Despite economic setbacks that threaten from the Brexit and United States president Donald Trump’s trade wars, this is a logical time to give “something back” to the Dutch, Prime Minister Mark Rutte said about the budget and the government’s plans for next year, NU.nl reports.
“As a society we together had to cross the desert, had to bend 51 billion euros and have been burdened. So it is only logical that you give something back to society, because we all went through it”, Rutte said. King Willem-Alexander also said that everyone should benefit from the economically favorable times in his Budget Day speech.
The revision of the tax system that will be implemented next year, if parliament approves, should ensure that the Dutch people have more spending money through tax deductions. Rutte also hopes that more companies will follow a trend he noticed – not only government wages are increasing, but also those in the private sector. “That also fits, because companies now make big profits. There is also a shortage on the labor market, which also leads to higher wages”, he said.
Due to the open nature of the Dutch economy, international instability can ultimately impact the positive economic figures, Rutte warned. “The world around us is unstable. I am positive about the Netherlands, but I have concerns about our environment”, the Prime Minister said.
It is therefore crucial that the government not spend money irresponsibly, and they didn’t in this budget. “We are one of the few countries in Europe with a budget surplus. Our government debt falls below 50 percent, we are even better than Germany there. I think we budgeted very prudently.”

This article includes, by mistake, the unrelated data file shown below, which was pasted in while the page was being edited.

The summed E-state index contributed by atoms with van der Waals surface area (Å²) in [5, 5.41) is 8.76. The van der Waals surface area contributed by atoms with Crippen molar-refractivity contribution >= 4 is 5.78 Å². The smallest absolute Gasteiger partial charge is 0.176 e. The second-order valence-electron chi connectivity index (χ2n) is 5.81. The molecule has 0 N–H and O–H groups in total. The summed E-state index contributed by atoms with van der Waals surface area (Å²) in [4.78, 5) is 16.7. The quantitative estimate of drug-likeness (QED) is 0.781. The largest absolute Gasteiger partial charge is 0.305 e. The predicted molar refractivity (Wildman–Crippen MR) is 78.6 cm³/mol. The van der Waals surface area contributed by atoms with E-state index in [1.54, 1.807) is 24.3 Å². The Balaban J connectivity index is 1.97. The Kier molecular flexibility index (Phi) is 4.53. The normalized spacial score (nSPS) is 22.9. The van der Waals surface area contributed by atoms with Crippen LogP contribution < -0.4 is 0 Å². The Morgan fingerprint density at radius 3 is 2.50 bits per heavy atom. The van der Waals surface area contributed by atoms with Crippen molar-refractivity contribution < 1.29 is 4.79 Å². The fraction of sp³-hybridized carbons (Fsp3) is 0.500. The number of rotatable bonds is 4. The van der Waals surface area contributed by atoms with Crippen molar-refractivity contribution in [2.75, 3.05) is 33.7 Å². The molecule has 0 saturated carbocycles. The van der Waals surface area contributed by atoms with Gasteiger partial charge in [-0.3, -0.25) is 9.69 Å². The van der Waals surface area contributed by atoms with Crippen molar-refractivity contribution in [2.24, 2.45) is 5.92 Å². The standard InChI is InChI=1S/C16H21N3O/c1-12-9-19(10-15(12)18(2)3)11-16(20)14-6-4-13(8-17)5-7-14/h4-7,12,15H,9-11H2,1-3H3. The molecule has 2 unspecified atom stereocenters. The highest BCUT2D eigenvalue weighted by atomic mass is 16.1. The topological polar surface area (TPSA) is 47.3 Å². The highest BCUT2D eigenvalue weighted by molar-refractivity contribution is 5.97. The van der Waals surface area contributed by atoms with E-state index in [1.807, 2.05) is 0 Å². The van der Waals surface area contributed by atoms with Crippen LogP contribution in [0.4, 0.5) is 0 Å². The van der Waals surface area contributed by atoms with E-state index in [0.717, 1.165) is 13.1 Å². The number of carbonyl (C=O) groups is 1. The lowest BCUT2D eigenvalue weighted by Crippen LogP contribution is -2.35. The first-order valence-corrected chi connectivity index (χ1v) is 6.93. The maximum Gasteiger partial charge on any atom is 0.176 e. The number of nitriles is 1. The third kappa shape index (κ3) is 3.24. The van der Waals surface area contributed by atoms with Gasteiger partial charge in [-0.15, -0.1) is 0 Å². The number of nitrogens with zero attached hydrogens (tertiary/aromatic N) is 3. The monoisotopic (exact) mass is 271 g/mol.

Rutte also addressed criticism that the Rutte III government hasn’t achieved much in the past year. He points to the gas production in Groningen. “After the conclusion of the coalition agreement, it turned out that the reduction of gas production can happen much faster.” The government is also working on reforming the labor market, climate measures and a new pension system. That takes time, Rutte said. “These are not topics that you can press through as a government. It takes a while before you can book results.”
A number of the Rutte III government’s plans still need to pass trough the Eerste Kamer, the Dutch Senate. The government currently has a small majority in the Senate, but trends in the polls show that the coalition must take into account that this majority can be lost, according to the newspaper.
The fact that the government’s popularity is decreasing according to the polls, may be related to the controversial abolition of the dividend tax, Rutte said. But he doesn’t intend to scrap this proposal. “The dividend tax will undoubtedly contribute to the reduced popularity of this cabinet. But abandoning the abolition, which will cause companies to leave but our popularity to increase, would lead everyone to say: government, you did not do your job because you wanted to be popular. Then I won’t be able to look at myself in the mirror.”